Life on Mars?
Posted October 1st, 2002
Since humans first gazed into the heavens to look at the stars, they wondered about life on other planets. When humans first realized that some of those twinkling
stars in the sky were, in fact, nearby planets circling the sun, people soon wondered if life existed on some of our closest neighbors.
Mars, the planet with the closest orbit to Earth, has been the subject of speculation for many years. In the early 1900s, science fiction author Edgar Rice Burroughs
wrote a series of fantasy stories about Martians battling Earthlings. For the next century, science fiction authors have written about life on Mars, including the world famous Martian
Chronicles by Ray Bradbury.
NASA's early data from Mars, which was gathered from the Viking probe in the 1970s, suggested that the red planet was a barren wasteland. However, in 1996, scientists
from the Johnson's Space Center announced they had found possible evidence of life in an ancient meteorite found in Antarctica. The rock, which had a composition that suggested it was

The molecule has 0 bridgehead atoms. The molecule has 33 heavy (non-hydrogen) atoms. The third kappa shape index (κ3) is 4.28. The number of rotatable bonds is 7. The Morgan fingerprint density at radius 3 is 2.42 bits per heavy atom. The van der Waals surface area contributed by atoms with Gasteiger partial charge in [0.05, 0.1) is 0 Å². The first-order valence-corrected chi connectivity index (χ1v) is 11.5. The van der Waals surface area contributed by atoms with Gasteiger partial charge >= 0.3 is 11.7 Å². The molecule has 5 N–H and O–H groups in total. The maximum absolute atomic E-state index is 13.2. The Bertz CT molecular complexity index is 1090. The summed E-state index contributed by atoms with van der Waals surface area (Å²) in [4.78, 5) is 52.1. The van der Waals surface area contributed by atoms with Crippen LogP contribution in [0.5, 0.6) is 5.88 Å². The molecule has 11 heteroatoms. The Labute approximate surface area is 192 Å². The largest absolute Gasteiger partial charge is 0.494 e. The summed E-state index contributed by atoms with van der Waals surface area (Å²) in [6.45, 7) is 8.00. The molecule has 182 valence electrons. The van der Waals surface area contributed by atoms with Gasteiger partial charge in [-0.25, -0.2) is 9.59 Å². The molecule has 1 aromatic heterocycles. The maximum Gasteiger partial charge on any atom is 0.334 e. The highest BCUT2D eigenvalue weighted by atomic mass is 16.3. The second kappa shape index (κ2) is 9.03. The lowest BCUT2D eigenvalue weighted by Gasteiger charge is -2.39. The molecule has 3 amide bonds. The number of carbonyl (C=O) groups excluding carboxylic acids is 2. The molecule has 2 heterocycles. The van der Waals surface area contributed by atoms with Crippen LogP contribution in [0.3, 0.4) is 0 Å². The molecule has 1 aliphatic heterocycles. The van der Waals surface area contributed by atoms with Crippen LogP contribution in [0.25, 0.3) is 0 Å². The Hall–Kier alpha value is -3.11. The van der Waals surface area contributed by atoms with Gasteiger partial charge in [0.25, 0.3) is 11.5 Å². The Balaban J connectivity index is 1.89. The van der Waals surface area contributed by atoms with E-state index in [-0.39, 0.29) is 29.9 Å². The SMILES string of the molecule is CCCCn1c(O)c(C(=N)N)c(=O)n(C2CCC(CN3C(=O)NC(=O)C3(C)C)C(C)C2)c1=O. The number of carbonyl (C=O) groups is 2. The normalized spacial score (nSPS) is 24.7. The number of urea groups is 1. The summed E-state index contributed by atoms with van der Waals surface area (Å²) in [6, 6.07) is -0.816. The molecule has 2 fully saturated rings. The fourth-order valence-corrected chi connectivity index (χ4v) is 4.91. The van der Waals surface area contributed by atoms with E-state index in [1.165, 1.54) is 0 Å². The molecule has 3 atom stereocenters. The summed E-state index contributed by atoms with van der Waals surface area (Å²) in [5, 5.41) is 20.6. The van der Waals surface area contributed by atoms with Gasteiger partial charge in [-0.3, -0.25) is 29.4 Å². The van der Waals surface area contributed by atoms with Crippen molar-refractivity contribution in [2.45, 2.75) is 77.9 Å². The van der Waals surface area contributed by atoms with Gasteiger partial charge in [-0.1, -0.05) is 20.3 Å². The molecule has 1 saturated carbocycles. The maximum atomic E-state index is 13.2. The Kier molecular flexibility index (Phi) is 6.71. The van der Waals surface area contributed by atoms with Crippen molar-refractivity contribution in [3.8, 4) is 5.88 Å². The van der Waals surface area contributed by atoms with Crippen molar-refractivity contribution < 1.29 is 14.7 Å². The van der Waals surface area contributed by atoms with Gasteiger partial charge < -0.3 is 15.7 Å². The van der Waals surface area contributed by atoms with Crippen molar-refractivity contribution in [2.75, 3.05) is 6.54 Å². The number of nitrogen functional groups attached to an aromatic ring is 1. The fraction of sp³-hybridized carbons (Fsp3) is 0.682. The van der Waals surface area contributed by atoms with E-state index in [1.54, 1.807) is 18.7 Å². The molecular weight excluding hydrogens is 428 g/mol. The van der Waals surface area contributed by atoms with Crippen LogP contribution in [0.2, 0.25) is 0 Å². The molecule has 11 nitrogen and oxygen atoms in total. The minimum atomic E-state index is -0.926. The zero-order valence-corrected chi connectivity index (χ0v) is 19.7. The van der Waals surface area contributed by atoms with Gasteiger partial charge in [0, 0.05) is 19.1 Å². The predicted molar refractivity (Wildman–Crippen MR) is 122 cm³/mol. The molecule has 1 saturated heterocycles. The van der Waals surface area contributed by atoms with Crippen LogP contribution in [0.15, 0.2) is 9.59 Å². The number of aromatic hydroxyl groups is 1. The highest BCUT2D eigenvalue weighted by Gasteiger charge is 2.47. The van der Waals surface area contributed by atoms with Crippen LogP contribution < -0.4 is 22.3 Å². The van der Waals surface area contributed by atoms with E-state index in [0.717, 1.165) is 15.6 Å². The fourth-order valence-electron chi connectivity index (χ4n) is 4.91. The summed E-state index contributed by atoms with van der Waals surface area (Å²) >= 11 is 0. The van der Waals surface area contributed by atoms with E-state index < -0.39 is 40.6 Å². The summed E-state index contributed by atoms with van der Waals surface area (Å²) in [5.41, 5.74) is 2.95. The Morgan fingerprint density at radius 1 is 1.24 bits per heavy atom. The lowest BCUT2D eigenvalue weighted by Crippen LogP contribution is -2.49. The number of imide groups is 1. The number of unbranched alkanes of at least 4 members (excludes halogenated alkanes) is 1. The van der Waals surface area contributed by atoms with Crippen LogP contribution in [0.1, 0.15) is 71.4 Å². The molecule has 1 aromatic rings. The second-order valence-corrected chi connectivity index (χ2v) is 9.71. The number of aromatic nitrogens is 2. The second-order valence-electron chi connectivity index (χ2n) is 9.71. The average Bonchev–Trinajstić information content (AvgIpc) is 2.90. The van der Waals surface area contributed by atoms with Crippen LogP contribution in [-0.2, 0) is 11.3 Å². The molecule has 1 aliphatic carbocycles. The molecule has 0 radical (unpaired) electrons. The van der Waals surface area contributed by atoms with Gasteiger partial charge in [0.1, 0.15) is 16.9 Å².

Martian in origin, contained the right chemistry for life.
In the late 1990s, NASA sent Mars Pathfinder on a mission to travel to Mars and examine the planet again. While nothing in the collected data suggested any conclusive
evidence of life on Mars, scientists went over the data again earlier this year. Now, they say they have found evidence of possible "hot spots" of chlorophyll. Chlorophyll
is important to life because it is the chemical that allows plants to use sunlight to convert water and carbon dioxide into food. If chlorophyll exists on Mars, there is a very good
chance that life could exist there as well.
Don't expect to see little green men coming from Mars to Earth as ambassadors though. Scientists agree that if life does exist on the red planet it is microbial in
One type of microbe that might be living in the Martian atmosphere is a special type of bacteria called methanogens. These bacteria do not use chlorophyll, but rather
metabolize hydrogen and carbon dioxide, which is abundant in the thin atmosphere of Mars. Researchers at the University of Arkansas have completed experiments to show that methanogens
can survive in atmosphere and soil similar to that found on Mars.
These findings, along with the fact that there appears to be vast underground deposits of water on Mars, lead scientists to believe that life once did exist - and
might still - on the red planet.
Use the Internet to research the possibility of life on Mars. In your Science Journal, write a science fiction story, using real data, about life being discovered
on the red planet.